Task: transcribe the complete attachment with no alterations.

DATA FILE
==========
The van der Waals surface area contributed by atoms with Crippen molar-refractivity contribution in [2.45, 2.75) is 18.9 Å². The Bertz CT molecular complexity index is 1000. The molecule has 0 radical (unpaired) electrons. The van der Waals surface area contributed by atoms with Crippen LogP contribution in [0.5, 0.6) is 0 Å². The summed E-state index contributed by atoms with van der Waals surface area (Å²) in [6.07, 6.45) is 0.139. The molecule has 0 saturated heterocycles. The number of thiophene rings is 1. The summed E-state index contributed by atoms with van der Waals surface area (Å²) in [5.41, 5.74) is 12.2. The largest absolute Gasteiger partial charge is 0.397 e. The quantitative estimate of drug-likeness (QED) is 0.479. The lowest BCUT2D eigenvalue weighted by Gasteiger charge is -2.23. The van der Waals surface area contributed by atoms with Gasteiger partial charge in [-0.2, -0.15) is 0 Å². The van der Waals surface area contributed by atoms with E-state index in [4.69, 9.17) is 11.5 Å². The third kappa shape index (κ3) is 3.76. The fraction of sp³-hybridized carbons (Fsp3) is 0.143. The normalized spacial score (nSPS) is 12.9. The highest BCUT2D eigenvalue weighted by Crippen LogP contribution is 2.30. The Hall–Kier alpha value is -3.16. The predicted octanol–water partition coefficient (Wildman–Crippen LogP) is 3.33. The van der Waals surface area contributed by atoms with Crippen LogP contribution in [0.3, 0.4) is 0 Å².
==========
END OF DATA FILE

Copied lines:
The van der Waals surface area contributed by atoms with Crippen molar-refractivity contribution in [2.45, 2.75) is 18.9 Å². The Bertz CT molecular complexity index is 1000. The molecule has 0 radical (unpaired) electrons. The van der Waals surface area contributed by atoms with Crippen LogP contribution in [0.5, 0.6) is 0 Å². The summed E-state index contributed by atoms with van der Waals surface area (Å²) in [6.07, 6.45) is 0.139. The molecule has 0 saturated heterocycles. The number of thiophene rings is 1. The summed E-state index contributed by atoms with van der Waals surface area (Å²) in [5.41, 5.74) is 12.2. The largest absolute Gasteiger partial charge is 0.397 e. The quantitative estimate of drug-likeness (QED) is 0.479. The lowest BCUT2D eigenvalue weighted by Gasteiger charge is -2.23. The van der Waals surface area contributed by atoms with Gasteiger partial charge in [-0.2, -0.15) is 0 Å². The van der Waals surface area contributed by atoms with E-state index in [4.69, 9.17) is 11.5 Å². The third kappa shape index (κ3) is 3.76. The fraction of sp³-hybridized carbons (Fsp3) is 0.143. The normalized spacial score (nSPS) is 12.9. The highest BCUT2D eigenvalue weighted by Crippen LogP contribution is 2.30. The Hall–Kier alpha value is -3.16. The predicted octanol–water partition coefficient (Wildman–Crippen LogP) is 3.33. The van der Waals surface area contributed by atoms with Crippen LogP contribution in [0.3, 0.4) is 0 Å².